Does this apply to our club?

GDPR applies to any “data controllers” or “data processors”. Those are technical terms but, in essence, if you collect any personal data in the running of your club (which you will do if you have any members) then the regulations (GDPR) will apply to you.


My club is only a small one with a few members. Surely this won’t apply to me?

Although the risk is lower, if you collect and store any personal data you will have to manage the data in accordance with strong data protection principles.


What are the key things to consider for rowing clubs?

The principles of data protection are outlined below. All clubs need to ensure that any personal data:

●      Is captured and maintained in a secure manner

●      Individuals are made fully aware of what data is captured and what it will be used for

●      Explicit consent is given by the individual (for under sixteens this will need to be sought from parents) for the club to hold data

●      It is updated regularly and accurately

●      It is limited to what the club needs

●      It is used only for the purpose for which it is collected for

●      It is used for marketing purposes only if the individual has given the club consent to do so

●      Individuals’ data is only kept for as long as it is necessary

●      An individual can request a copy of the data held at any time and this must be provided


What if my club organises events?

If your club organises events that require the capture of personal information you will need to comply with the regulations by seeking explicit consent of all participants, being clear what the information will be used for and who will be responsible for managing the data captured.  In the case of British Rowing affiliated competitions the BROE2 entry process will manage the consent process for every competitor, however if you use a regatta management software solution you will need to ensure this complies with the regulations.


Does all this only apply to data that is held digitally, e.g. on a computer, or does it cover paper records?

This may be a good opportunity to review filing systems and to limit the amount of paperwork you have to manage. Personal data collected manually and stored in files as a hard copy still has to be managed in accordance with the data protection regulations. As you can imagine, some of the legislation is more difficult to implement in relation to paper copies. For example, privacy of data is key to the GDPR. Paper documents can get into the wrong hands easily and this could easily become a data breach. Transportation of data in any format (including paper) should be seen as a threat to information security. One small slip and it’s too late – an individual leaves sensitive paperwork on a train, a courier loses an archive box full of payment records, a member of committee has files stolen from their car. These are all real-world situations where paper documents can get into the wrong hands.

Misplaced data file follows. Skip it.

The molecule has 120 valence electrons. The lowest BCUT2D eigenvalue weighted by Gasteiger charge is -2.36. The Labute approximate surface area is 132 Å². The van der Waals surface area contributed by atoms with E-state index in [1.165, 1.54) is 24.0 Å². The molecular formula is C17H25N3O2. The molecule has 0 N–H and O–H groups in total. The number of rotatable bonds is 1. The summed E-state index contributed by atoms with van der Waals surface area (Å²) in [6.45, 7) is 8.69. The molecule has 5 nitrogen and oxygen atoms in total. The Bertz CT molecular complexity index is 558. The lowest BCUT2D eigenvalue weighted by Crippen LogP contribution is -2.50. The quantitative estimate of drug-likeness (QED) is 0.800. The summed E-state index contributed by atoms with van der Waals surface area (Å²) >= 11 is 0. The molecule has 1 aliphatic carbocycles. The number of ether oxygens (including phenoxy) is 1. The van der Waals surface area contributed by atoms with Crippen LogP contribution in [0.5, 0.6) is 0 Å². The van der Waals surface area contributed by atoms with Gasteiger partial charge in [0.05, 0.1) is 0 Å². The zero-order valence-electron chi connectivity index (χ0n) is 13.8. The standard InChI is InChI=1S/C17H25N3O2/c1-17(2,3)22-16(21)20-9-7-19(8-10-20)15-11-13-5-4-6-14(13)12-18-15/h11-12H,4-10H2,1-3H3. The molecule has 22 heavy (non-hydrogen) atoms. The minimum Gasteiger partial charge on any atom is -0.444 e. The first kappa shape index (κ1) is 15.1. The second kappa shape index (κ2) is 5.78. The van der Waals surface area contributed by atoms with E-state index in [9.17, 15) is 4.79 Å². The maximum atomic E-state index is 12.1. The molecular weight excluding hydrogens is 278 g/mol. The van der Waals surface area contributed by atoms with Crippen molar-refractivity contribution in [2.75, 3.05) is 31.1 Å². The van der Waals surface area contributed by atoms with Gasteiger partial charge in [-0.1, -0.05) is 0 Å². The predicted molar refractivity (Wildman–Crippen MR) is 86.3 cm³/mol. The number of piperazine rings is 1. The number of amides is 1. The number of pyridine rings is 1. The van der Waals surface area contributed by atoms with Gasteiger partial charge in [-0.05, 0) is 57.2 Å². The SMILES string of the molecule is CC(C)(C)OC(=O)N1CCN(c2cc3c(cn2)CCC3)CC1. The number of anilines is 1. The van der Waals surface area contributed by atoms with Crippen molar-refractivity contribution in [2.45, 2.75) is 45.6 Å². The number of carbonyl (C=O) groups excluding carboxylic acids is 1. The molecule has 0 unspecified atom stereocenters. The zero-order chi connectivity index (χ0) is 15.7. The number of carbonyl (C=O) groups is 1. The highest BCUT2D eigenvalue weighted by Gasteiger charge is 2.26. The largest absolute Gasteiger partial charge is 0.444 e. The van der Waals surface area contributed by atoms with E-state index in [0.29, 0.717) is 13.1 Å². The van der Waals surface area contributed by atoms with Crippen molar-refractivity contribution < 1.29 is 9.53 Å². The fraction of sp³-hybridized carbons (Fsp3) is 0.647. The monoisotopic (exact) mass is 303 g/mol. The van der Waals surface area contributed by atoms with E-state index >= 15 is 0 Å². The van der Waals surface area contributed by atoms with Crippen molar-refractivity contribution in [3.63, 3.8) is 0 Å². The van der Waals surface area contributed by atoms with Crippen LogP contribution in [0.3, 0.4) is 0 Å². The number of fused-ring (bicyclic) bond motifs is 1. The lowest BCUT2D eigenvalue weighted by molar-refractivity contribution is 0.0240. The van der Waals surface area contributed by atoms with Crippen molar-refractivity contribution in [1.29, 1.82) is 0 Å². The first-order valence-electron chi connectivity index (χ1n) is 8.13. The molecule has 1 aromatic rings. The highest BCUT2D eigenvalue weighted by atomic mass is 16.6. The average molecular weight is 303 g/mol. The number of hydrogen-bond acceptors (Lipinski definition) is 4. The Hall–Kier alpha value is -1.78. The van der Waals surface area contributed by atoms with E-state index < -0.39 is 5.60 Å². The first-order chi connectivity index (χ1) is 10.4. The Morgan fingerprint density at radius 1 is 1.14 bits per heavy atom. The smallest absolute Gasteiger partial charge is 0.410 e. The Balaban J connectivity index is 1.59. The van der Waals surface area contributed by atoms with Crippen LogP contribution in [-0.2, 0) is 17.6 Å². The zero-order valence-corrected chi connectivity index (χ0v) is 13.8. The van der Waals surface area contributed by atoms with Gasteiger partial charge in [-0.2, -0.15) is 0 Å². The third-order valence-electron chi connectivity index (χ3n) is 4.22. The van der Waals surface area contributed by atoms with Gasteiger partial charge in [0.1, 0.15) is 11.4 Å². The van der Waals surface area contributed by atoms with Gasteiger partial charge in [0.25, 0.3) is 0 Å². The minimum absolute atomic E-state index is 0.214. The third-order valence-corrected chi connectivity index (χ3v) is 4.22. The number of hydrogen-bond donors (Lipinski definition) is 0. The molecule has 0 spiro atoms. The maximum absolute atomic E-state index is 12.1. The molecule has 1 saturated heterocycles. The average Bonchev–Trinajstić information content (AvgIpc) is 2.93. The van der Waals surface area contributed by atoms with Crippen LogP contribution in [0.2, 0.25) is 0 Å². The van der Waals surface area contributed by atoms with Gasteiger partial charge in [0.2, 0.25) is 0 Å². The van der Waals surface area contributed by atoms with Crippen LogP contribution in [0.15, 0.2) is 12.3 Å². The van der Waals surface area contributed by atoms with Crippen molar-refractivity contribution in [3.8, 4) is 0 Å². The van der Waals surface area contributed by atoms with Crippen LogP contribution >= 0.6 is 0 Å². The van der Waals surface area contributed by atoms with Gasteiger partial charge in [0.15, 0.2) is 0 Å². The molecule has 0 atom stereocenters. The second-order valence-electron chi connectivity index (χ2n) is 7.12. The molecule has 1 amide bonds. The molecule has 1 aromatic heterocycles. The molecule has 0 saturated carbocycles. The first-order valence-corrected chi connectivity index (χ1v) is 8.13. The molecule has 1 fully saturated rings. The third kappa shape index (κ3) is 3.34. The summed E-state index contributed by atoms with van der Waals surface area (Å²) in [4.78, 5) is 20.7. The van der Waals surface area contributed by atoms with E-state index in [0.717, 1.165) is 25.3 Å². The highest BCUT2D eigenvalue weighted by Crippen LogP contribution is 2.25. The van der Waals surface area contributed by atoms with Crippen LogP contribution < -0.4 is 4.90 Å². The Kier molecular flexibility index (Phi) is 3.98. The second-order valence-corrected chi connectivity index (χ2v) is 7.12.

My club keeps its membership records “in the Cloud” (e.g. via shared files on Dropbox or Google Drive, or via a bespoke or commercially available membership system). What should I do about that data?

Data security is key and when storing anything online you need to ensure that you protect yourself by ensuring you keep passwords safe and ensure that files that contain personal data are encrypted. The likes of Dropbox, OneDrive and Google Drive have built in security measures for the protection of files whilst in storage or in the process of being shared. When using third party software you need to ask for assurances over the security of the system. For example, ask the provider for an explanation of how data security is managed or ask if a Privacy Impact Assessment has been undertaken.


I looked at the impact of the existing UK Data Protection Act on my club and am happy that my club is compliant, so what else do I need to do?

You will need to tell people about what you intend to do with their data at the point you collect it and not at some later date. You also need to seek explicit consent that you can evidence.

All clubs should already have a privacy statement and policy, this outlines to an individual who is providing you with data the details of exactly how it will be used. If someone isn’t clear and you do not manage data in accordance with the policy, you are increasing the risk of breaching data protection laws.

A link to British Rowing’s privacy policy can be found here.


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Data Protection

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